BBC Homepage World Service Education
BBC Homepagelow graphics version | feedback | help
BBC News Online
 You are in: World: Africa
Front Page 
Middle East 
South Asia 
From Our Own Correspondent 
Letter From America 
UK Politics 
Talking Point 
In Depth 

Wednesday, 7 June, 2000, 19:34 GMT 20:34 UK
How Uganda and Rwanda fell out

By Chris Simpson in Kigali

The tensions between Uganda and Rwanda are not new and go far beyond the showdown in Kisangani.

Many of the Rwandan political and military elite, including President Paul Kagame, spent years in Uganda, and gave invaluable support to Yoweri Museveni when he was still a guerrilla leader.

As president, Museveni broadly supported Kagame's Rwandan Patriotic Front (RPF) in its war against the regime of Juvenal Habyarimana.

When the RPF took power in July 1994, the old Ugandan-Rwandan partnership was extended, particularly in trade and foreign policy.

In 1996, Kagame and Museveni both backed Congolese guerrilla leader Laurent Kabila's war against President Mobutu Sese Seko.

When Kabila fell from favour, Uganda and Rwanda orchestrated the rebellion against him, sponsoring the rebel Congolese Rally for Democracy (RCD) when it was founded in August 1998. But problems rapidly emerged.

Uganda accused

Rwanda accused senior Ugandans, including Museveni's brother, Salim Saleh, of using the war to promote their own economic interests.

The Ugandans responded in kind. Kisangani was an early flashpoint.

Garrisons from both armies occupied the north-east and Rwanda was strongly critical of Ugandan commanding officer, Brigadier James Kazini, now Museveni's Chief of Staff.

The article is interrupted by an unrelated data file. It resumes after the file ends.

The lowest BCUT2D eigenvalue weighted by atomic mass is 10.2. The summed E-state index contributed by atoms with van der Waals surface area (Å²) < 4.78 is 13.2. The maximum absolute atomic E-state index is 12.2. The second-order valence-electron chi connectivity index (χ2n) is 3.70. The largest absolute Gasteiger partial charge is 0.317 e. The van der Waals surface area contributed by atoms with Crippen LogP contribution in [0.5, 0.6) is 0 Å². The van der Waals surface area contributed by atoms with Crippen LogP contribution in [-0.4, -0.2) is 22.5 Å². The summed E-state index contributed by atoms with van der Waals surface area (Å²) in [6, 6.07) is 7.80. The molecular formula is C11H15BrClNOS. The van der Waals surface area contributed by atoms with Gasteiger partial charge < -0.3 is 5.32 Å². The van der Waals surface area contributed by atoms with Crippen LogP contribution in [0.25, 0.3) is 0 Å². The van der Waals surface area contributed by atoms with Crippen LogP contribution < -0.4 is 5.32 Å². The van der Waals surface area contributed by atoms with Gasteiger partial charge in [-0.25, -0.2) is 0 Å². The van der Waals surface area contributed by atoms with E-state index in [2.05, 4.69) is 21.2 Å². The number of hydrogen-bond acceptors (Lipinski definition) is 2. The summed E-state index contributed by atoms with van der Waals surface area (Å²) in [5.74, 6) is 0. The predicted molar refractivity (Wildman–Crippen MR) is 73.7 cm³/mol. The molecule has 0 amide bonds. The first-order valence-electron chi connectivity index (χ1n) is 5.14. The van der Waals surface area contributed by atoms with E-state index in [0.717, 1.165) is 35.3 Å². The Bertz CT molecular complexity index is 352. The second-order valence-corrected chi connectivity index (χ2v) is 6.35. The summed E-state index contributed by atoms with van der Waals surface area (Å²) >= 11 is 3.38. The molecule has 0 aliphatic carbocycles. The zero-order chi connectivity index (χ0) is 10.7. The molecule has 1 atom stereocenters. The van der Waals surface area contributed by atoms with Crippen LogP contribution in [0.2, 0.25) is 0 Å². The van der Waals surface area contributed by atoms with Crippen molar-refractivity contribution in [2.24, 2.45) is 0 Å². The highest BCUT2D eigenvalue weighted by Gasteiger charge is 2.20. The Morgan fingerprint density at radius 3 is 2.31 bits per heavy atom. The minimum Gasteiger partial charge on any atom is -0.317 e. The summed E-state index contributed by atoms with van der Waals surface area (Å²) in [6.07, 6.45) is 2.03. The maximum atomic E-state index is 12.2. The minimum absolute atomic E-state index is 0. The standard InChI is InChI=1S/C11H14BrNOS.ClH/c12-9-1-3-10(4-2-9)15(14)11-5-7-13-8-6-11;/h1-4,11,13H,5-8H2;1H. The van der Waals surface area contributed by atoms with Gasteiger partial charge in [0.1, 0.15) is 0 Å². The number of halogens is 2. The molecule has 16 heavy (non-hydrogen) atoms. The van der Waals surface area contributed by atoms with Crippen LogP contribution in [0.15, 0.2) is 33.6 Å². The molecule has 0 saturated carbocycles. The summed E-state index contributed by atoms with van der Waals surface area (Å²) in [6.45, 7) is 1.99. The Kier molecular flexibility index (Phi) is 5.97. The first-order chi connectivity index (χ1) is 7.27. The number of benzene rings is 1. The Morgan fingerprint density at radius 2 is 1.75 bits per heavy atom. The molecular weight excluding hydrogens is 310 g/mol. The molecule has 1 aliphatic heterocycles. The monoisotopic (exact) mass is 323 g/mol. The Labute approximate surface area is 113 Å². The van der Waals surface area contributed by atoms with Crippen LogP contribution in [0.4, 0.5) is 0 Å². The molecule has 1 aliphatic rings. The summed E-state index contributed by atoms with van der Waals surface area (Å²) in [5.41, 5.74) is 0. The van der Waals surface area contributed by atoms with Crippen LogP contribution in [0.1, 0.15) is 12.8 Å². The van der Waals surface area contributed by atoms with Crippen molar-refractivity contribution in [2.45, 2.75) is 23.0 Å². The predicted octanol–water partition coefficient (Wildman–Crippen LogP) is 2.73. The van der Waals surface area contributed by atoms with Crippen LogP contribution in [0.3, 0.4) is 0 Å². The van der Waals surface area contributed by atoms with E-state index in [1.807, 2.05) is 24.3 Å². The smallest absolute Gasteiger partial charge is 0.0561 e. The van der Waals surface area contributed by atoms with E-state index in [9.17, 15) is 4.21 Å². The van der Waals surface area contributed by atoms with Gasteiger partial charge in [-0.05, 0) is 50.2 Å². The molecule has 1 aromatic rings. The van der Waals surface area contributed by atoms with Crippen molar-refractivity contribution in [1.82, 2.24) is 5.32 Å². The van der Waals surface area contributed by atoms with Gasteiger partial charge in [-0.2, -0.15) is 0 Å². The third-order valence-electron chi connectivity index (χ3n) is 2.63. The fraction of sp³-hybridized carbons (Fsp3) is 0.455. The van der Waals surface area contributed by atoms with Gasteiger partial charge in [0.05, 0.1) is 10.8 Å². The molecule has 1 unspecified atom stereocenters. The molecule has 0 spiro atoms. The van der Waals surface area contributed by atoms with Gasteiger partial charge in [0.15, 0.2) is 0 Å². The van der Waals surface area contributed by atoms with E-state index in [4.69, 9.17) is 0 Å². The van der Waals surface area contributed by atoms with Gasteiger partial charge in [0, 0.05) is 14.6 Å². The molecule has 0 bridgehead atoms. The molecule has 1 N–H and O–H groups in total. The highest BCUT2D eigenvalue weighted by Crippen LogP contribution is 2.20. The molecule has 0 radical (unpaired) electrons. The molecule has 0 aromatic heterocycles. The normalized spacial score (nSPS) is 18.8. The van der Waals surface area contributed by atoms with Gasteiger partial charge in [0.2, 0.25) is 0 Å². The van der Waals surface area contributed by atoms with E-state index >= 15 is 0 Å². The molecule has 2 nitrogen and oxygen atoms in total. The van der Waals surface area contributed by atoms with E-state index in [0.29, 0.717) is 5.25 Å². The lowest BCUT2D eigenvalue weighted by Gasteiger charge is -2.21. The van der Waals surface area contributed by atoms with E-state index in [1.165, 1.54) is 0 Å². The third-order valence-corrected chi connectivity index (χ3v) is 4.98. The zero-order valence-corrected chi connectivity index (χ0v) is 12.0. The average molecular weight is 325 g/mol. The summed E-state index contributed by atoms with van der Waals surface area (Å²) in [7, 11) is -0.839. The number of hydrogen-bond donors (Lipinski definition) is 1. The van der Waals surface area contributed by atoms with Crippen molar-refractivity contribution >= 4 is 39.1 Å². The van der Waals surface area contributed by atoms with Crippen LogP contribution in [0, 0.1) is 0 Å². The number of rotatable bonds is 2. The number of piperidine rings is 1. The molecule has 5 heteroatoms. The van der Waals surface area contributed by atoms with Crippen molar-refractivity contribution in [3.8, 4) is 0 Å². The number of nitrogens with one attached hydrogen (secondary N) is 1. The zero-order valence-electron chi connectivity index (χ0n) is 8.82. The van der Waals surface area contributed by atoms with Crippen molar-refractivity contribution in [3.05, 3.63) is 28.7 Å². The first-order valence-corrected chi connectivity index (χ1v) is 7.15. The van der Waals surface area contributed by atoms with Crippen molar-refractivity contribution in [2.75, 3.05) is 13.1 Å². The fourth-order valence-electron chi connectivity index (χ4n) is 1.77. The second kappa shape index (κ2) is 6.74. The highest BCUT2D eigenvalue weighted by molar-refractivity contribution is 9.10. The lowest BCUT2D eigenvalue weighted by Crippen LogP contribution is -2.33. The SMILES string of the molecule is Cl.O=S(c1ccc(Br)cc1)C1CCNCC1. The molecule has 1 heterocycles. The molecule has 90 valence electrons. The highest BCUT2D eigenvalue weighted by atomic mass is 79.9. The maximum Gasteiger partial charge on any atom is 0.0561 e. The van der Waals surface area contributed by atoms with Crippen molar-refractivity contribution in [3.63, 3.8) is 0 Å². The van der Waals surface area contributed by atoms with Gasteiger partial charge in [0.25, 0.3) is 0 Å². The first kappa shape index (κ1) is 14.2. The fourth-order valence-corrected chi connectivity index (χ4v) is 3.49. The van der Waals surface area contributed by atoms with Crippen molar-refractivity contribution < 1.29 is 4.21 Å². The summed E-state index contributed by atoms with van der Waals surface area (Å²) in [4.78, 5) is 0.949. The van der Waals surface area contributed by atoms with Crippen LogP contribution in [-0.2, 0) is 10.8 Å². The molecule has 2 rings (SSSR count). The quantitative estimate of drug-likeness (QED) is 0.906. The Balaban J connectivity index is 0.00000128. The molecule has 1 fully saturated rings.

Relations worsened when Uganda backed a rival rebel movement, the Congolese Liberation Movement (MLC), led by businessman Jean-Pierre Bemba, which opened up a new front in the north.

Bloody battle

Uganda also stayed loyal to former RCD leader Ernest Wamba dia Wamba after he lost the rebel presidency in May 1999, encouraging him to make Kisangani his capital.

Rebel rivalries were used by both Rwandan and Ugandan armies, the competition culminating in a bloody battle for control in August 1998, which left the Rwandans markedly stronger.

Relations have remained strained since then.

Kazini has remained a prominent hate figure for Rwandans.

Bemba and Wamba have remained Ugandan clients.

The formal commitments to reconciliation have been increasingly undermined by hostile propaganda from both capitals.

After weeks of rising tension, there was a fresh shoot-out in Kisangani on 5 May.

Nine days later, Kagame met Museveni in the Tanzanian lakeside city of Mwanza, but there was little evidence of a new entente.

While the UN talked optimistically about securing the 'demilitarisation' of Kisangani, the rival armies clearly had unfinished business, both more than ready to resume hostilities.

Search BBC News Online

Advanced search options
Launch console
See also:

17 May 00 | Africa
Quick UN Congo force urged
08 May 00 | Africa
Congo town pull out agreed
05 May 00 | Africa
Uganda attacks Rwandans in Congo
05 May 00 | Africa
UN failing in Africa
Internet links:

The BBC is not responsible for the content of external internet sites

Links to more Africa stories are at the foot of the page.

E-mail this story to a friend

Links to more Africa stories